Researchers conducted a four year study on Nova Scotian men and women which found that men who are anti-social are more likely to get heart disease than anti-social women.
TORGRIMSON: Are you a type-A personality? Do you ever find yourself muttering psychotically while maneuvering your SUV in and out of traffic? Or cutting in line to see the newest Vin Diesel movie? Scientists have long believed that individuals with hostile personalities - bullies, to put it politely - are at higher risk of heart disease, but a new study has found that this danger may differ drastically between the sexes.
Researchers looking at health data from a group of Nova Scotians have concluded that hostility is a good predictor of recurrent heart problems in men, but not so in women. The study used a standard test for measuring hostility based on indicators such as "cynicism," "social avoidance," and "hostile affect."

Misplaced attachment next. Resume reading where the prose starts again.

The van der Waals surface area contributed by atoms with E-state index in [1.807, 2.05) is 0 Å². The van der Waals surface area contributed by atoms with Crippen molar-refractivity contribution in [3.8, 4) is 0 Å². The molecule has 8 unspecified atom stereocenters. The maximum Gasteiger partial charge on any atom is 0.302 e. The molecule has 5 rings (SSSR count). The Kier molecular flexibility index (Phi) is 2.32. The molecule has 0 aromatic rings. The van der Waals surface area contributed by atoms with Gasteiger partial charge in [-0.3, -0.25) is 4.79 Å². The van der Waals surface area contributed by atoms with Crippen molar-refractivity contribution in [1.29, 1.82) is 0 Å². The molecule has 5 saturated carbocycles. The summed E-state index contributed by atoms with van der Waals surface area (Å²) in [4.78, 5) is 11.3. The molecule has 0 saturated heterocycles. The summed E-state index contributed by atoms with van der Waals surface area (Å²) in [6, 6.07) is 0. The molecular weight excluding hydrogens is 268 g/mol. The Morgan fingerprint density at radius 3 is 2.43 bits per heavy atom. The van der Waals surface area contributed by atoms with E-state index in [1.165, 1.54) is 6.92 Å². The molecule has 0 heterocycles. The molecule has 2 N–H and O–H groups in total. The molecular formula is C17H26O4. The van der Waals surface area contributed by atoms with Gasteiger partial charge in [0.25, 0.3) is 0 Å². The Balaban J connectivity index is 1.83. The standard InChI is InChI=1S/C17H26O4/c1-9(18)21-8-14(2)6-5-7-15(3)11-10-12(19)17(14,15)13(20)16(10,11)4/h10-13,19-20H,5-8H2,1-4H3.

Scientists tracked the health of the group for four years and then analyzed the data after adjusting it for other heart risks such as smoking and obesity. They discovered that highly hostile men suffered from recurrent coronary heart disease at twice the rate of their mellower counterparts. But highly hostile women were no more likely to have heart problems than those women who tested for low hostility.
It's unclear just why type A personalities would affect men and women so differently, but it may have something to do with the way members of each sex express their hostility. So, until researchers learn more, men who stiff waiters and kick puppies will continue to pay a higher physical price than equally bad-tempered women. That's this week's Note on Emerging Science. I'm Emily Torgrimson.
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